The following cockpit video was taken during an attack against the Avala radio relay towers located just south of Belgrade, and this video was also taken during the attacks on Thursday.
Their integrated air defence system was again targeted in our continuing campaign to repress their capability to reconstruct an integrated air defence. Airfields at Ponikvia, Sombor and Ovova were struck. Petroleum storage and production facilities were struck, including the facilities at Vitanovac, Sombor, Pozega and Karajevo Novi. We also retargeted the refinery at Novi Sad. (NATO Map below)
We again struck numerous bridges providing lines of communication in our campaign to isolate the Serb forces in Kosovo. These included the railroad bridge at Uce and the highway bridges at Kokinbrod, Treknik, Raska and Bistrica. The following is an image of the Bistrica bridge after our attack.
Ammunition plants at Valijevo and Barik were struck, the ammunition bunker at Sombor were also targeted and totally destroyed. And finally the VJ and MUP forces and their support facilities were hit including the Belgrade training centre located south east of the city (next NATO Map)..
And that concludes my portion of the briefing. Thank you very much.
Question: Your response to reports coming out of 23 passengers being killed in a bus, allegedly hit by NATO?
Colonel Freytag: I don't have any evidence of this kind of accident, but we will check that and I will come back on that tomorrow.
Question: Have you seen the reports?
Colonel Freytag: No, I have not seen this report but I have seen two other reports on a bridge attack and also do not have the evidence of that and I will come back to you on that tomorrow during my briefing.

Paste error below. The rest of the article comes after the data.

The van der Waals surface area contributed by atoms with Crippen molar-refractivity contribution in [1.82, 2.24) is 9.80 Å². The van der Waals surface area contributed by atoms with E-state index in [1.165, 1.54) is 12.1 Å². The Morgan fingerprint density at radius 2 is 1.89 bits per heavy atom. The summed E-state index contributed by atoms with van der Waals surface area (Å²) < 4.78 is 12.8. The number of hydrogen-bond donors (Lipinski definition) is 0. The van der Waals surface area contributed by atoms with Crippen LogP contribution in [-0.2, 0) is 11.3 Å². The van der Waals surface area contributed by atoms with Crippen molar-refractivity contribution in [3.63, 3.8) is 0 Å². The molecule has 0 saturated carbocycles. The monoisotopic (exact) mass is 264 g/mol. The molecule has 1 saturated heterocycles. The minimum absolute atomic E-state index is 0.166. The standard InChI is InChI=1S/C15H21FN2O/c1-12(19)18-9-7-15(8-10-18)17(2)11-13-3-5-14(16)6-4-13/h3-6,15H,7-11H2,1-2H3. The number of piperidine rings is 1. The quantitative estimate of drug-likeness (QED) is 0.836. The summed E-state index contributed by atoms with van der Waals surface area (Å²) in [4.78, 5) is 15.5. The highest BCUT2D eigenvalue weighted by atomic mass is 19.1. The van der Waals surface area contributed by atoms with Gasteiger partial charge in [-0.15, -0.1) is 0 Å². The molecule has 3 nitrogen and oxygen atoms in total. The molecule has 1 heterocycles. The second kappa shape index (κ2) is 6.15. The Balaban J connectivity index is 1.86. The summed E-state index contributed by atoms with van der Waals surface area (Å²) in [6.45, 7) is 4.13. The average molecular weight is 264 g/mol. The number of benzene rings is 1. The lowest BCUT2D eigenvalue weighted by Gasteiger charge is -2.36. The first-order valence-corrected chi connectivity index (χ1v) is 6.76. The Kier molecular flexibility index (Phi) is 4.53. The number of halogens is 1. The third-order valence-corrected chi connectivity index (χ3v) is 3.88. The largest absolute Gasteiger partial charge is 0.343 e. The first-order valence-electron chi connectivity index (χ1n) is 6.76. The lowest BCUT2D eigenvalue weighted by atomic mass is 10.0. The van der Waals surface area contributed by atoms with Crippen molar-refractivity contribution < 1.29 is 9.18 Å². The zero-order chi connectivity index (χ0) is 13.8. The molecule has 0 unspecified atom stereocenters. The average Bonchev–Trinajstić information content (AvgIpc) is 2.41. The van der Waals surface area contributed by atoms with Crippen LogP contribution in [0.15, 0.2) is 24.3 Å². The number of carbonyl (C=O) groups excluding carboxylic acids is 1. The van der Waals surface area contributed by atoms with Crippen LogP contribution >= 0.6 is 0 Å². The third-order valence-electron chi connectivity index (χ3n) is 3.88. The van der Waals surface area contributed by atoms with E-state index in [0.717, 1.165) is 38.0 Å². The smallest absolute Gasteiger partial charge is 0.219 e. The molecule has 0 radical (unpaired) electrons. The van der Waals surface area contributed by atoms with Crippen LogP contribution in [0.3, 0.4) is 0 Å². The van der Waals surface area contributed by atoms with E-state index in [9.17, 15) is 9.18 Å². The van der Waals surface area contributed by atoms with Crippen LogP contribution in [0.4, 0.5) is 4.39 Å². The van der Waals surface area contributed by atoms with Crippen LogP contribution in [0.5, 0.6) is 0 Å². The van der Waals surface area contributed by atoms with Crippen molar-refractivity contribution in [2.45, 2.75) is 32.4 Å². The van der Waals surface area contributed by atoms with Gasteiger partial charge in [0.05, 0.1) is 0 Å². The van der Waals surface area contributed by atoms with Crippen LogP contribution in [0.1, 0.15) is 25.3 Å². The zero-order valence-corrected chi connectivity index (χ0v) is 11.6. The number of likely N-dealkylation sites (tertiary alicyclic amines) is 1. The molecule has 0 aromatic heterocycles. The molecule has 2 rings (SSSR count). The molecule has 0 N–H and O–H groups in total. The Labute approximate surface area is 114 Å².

Question: The German news magazine, Der Spiegel, will come out with an interview of Secretary General Solana this Monday saying that NATO is quite close to an end of its air campaign and very successful. This contradicts anything we have heard these last weeks from the US Defence Ministry.
Is it just a different opinion or has NATO split into two different factions?
Peter Daniel: I think your interpretation of the Secretary General's remarks, which I have also seen in English wire reports, as what the Secretary General was saying is that we are now in the most intensive phase of the air campaign, that means we are operating 24 hours on 24, 7 days on 7, in all of the territory of the FRY and that this will continue, it is the most intensive phase of the campaign and it will continue as long as it takes for Mr Milosevic to accept the conditions that the international community have put down for an end to the conflict. There is nothing different in what the Secretary General said than what we have been saying, other countries have been saying, and what we said last weekend, just a week ago, in Washington.